Centre of NZ's Extended Continental Shelf

Accessibility: DIFFICULT
Map of NZ's Extended Continental Shelf, J. Black / GNS
The centre of New Zealand's Extended Continental Shelf is in the Tararua Range, near Mt Reeves. It is marked not only by amazing views but also an artwork designed by New Zealand artist Billy Apple.
Map of NZ's Extended Continental Shelf, J. Black / GNS
The art work is located at the geographic centre of New Zealand's Extended Continental Shelf. It was designed by Billy Apple and installed by DoC and GNS Science in March 2019.

New Zealand lodged its submission under the UN Convention of the Law of the Sea (UNCLOS) in 2006. The submission establishes the precise outer limits of the ocean floor, or "continental shelf" under our jurisdiction. The boundary of the continental shelf is depicted on the art work.

The geographic centre can be thought of as the "balance point". If you were to cut out a model of NZ's continental shelf, the centre is the point it would balance at. It is a pure co-incidence that this location happens to be on land, and very special that it is in a moderately accessible location (for hikers!) with great views.

The nearby outcrops of rock along the track, reveal the underlying bedrock that makes up the Tararua ranges. It is sedimentary sandstone and mudstone (greywacke) laid down in the deep ocean off the coast of Gondwanaland, a long time before modern New Zealand was uplifted along the present day plate boundary. The Tararuas have been pushed up above the Wairarapa plains along major active faults over the last 1.5 to 2 million years. Where you are standing is located between the Wellington Fault (running up the Tauherenikau Valley to the west) and the Wairarapa Fault (at the base of the Tararuas to the east).
View from geotrip, J. Black / GNS Science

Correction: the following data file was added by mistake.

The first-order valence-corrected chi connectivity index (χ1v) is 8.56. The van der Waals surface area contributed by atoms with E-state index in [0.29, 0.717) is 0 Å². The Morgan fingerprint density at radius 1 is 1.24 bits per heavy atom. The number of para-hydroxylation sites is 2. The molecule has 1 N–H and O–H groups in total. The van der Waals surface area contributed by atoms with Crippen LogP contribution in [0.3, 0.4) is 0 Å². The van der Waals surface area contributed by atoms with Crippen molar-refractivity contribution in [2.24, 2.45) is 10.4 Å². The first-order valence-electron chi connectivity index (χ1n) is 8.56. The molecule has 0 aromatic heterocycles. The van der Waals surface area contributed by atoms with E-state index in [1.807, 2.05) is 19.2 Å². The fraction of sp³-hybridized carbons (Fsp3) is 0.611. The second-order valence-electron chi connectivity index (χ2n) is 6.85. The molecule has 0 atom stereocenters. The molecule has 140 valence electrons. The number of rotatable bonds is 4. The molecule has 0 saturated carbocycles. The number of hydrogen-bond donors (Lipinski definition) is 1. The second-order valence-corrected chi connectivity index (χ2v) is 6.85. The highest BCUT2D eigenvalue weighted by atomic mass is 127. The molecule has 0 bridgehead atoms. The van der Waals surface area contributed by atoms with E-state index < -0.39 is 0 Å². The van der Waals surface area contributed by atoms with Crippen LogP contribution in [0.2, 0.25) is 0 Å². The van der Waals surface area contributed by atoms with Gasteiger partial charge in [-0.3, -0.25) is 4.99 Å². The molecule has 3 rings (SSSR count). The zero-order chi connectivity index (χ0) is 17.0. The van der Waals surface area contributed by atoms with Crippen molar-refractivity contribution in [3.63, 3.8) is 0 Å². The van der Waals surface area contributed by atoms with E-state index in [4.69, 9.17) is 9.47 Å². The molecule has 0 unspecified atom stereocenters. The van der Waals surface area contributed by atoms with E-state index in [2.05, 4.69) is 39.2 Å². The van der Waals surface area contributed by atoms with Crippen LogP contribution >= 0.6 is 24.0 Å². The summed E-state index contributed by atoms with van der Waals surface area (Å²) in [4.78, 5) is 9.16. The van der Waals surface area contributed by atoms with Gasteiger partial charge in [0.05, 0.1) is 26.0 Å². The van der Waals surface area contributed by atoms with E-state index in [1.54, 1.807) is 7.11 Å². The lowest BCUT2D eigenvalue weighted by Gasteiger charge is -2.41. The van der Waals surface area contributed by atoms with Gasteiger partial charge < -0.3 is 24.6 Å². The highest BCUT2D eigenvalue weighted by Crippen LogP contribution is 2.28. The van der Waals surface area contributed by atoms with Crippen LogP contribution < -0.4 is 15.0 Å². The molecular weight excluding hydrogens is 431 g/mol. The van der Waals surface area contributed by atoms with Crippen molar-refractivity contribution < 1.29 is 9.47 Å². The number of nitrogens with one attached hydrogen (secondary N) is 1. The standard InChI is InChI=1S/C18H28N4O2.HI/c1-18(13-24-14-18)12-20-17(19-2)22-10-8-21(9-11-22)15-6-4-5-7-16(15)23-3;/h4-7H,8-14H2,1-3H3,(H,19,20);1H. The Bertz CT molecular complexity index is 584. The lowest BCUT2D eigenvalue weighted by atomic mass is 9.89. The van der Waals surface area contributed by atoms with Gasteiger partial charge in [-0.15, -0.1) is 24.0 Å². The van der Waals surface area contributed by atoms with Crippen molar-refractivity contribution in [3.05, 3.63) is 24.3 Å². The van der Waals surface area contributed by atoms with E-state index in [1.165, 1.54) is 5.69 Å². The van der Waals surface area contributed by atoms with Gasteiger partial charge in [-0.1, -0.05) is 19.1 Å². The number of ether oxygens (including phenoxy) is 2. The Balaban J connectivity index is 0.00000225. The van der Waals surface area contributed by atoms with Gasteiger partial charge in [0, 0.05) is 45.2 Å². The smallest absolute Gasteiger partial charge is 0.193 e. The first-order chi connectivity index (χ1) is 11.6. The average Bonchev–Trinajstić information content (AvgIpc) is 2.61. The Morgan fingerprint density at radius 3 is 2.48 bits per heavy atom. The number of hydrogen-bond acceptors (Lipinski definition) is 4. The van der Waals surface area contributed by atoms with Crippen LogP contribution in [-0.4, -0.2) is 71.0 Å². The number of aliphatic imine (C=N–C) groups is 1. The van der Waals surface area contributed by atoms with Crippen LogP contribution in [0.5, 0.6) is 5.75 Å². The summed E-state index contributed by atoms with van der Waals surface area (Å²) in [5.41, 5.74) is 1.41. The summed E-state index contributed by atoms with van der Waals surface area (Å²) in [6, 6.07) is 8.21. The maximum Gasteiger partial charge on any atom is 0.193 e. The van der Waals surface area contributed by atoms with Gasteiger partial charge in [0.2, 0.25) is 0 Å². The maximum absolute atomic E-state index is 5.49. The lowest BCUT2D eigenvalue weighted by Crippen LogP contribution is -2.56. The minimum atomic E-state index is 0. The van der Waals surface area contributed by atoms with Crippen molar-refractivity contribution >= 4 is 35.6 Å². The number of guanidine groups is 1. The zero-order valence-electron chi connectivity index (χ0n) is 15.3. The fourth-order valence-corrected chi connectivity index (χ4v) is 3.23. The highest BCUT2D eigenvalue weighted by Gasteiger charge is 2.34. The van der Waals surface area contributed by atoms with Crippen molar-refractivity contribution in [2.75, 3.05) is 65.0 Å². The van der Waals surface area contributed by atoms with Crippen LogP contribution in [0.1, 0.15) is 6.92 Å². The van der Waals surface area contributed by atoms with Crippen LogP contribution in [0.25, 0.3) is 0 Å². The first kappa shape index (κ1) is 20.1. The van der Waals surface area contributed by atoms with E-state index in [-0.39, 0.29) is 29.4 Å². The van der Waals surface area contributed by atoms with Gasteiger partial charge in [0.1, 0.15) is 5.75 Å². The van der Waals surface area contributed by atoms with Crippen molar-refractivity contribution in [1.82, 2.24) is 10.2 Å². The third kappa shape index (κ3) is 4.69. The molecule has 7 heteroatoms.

Standing on the ridge line near the artwork on a clear day, you get wide views to distant horizons. Take a look at the boundary marked on the artwork (or the image above). How much further do you think the boundary is beyond the furthest point that you can see?

We know a lot about the land area of New Zealand and our offshore islands, but most of our continent (Zealandia) is under water. What percentage of this New Zealand continent do you think is underwater?

Park at the small DoC carpark at the end of Waiohine Valley Road, reached via Woodside Road from Greytown.

The Tararuas are notorious for wild weather. Check the forecast, carry protection from wind and rain and take great care to stick to the track.

Google Directions

Click here for Google driving directions

Accessibility: DIFFICULT

Follow the Mt Reeves track (fairly well marked with DoC orange triangles). It will take 2+ hours to walk the 6 km and reach the location. This is a direct access route to or from the Tutuwai Hut in the Tauherenikau Valley. Keep your eyes out for the installation which is at ground level right beside the track (see photos).

The nearest train station is Woodside, starting from here adds nearly 4 km to the walk (each way).

Geological Age
The bedrock beneath your feet was deposited around 200 million years ago
Zealandia Evolution Sequence
Eastern Province (Mesozoic growth): 300 – 110 million years ago